The threefold gradation of mansabdars caused much confusion in the army ranks. The central government found it impossible to ascertain the exact or even an approximate number of regular soldiers con­trolled by all the imperial mansabdars. The difficulty was solved by the introduction of two ranks, zflt and swar for each mansabdar. Historians are divided over the interpretation and significance of these ranks. Some like Dr A.L. Srivastava say that while the rank of zat indicated the total number of soldiers under a mansabdar, the rank of swar indicated the number of horsemen under him. Others like Dr R.P. Tripathi hold the view that the rank of swar was given to mansabdars to fix their additional allowances. A mansabdar was paid rupees two per horse.

There­fore, if a mansabdar received the rank of 500 swar he was given rupees one thousand as additional allowance. According to Dr J.L. Mehta, the Zflt rank was not a new introduction; it simply referred to the original mansab enjoyed by an officer earlier, and it determined both his status and standing in the administrative hierarchy as well as his position in the court. The swar rank referred to the actual number of soldiers under the command of an officer. The swar was essentially a military rank that showed the distinction between the civil and military char­acters of the mansabdars.

The introduction of the double rank, however, made the threefold classification of the mansabdars more intelligible and precise. Thus a mansabdar whose zat and swar ranks were equal, was of the first category among his grade of mansabdars i.e. if a mansabdar enjoyed the rank of 5,000 zflt and 5,000 swar then he was of the first category among the mansabdars of 5,000.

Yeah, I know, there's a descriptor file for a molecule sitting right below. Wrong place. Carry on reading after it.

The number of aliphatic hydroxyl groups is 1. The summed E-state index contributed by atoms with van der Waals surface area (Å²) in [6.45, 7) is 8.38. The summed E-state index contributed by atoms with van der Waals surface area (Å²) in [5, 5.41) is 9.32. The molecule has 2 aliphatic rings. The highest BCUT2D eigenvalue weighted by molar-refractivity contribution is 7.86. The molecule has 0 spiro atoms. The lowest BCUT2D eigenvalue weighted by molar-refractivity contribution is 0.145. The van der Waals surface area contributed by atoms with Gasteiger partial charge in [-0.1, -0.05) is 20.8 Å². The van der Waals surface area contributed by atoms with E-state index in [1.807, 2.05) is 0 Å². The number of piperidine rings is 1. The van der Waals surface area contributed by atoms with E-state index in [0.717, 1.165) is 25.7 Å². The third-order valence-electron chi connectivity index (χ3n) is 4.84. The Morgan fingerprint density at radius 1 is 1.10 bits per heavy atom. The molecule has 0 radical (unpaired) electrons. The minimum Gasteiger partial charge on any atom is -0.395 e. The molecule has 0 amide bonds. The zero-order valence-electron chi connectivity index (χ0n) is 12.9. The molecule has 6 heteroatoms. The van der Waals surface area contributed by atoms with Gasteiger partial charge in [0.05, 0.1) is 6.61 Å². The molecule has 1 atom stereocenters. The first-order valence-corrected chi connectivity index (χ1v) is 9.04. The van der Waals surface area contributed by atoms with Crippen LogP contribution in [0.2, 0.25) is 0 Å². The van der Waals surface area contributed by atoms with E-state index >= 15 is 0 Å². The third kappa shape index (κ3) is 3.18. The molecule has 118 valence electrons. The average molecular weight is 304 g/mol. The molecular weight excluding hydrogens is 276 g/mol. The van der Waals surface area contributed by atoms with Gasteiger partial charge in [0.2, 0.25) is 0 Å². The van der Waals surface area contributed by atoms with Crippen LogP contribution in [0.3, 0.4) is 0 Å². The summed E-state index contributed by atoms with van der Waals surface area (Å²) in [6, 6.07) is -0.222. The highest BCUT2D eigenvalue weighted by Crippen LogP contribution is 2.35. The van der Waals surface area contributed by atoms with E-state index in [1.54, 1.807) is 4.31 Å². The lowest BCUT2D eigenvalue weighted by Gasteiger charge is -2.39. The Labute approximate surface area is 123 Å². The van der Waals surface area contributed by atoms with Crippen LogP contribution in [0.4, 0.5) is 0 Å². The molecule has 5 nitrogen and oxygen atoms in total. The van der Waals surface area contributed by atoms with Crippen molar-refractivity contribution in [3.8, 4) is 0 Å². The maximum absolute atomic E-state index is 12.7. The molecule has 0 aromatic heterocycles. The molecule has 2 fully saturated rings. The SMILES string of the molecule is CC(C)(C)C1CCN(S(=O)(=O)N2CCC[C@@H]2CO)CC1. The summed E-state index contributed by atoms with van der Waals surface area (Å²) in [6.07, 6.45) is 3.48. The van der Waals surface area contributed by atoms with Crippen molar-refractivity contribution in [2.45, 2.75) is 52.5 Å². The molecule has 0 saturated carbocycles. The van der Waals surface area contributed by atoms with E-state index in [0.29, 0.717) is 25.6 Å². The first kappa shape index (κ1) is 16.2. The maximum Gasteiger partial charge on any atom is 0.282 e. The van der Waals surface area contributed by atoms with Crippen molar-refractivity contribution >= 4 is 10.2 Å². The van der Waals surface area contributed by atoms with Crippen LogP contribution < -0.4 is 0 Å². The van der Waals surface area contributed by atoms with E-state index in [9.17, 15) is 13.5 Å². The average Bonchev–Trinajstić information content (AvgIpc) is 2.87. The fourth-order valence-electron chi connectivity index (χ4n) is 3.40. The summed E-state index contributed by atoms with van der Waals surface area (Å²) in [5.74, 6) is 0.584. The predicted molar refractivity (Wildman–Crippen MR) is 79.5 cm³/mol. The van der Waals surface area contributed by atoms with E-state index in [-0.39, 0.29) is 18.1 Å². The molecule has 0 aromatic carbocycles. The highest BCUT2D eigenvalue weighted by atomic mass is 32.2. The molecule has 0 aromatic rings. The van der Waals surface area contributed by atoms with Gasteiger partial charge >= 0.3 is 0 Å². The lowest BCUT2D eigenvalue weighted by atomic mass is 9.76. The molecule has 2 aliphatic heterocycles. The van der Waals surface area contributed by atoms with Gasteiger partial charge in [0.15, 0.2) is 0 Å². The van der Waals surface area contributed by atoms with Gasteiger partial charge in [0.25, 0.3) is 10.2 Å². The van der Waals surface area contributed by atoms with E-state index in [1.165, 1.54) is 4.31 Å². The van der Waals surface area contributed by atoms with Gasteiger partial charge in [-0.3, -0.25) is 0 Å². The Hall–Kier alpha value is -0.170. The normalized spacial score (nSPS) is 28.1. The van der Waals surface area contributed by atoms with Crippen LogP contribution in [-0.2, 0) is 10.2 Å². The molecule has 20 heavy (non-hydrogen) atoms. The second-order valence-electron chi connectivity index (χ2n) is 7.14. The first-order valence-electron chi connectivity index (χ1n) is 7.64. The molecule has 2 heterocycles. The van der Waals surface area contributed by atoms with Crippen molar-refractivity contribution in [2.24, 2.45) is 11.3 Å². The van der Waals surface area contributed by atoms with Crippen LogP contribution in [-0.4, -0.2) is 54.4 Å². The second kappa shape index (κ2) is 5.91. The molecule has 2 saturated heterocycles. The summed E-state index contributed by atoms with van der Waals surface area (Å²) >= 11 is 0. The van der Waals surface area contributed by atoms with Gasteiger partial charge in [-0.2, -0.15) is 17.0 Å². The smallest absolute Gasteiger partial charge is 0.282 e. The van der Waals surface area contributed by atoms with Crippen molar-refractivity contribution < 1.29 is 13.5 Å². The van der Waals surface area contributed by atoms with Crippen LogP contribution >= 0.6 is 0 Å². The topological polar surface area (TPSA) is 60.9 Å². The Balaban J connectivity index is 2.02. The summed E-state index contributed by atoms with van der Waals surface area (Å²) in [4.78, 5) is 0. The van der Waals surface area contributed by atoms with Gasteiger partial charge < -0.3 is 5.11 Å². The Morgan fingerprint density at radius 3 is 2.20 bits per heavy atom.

The one whose swar rank was less than his zat rank but more than half of the latter, belonged to the second class, i.e. if a mansabdar enjoyed the rank of 5,000 zat and 3,000 swar then he belonged to the second category among the mansabdars of 5,000.


A mansabdar whose swar rank was less than half of the zflt rank was a third class mansabdar, i.e. if a mansabdar had the rank of 5,000 Zflt and 2,000 or even less swar, then he was of the third category among the rank of 5,000 mansabdars. On the basis of the swar ranks, the approximate strength of the imperial army under the effective control of the mansabdars could be readily calcu­lated. Besides soldiers, the military generals main­tained horses, camels, bullock-carts and beasts of burden as specified by their swar as a part of their establishment.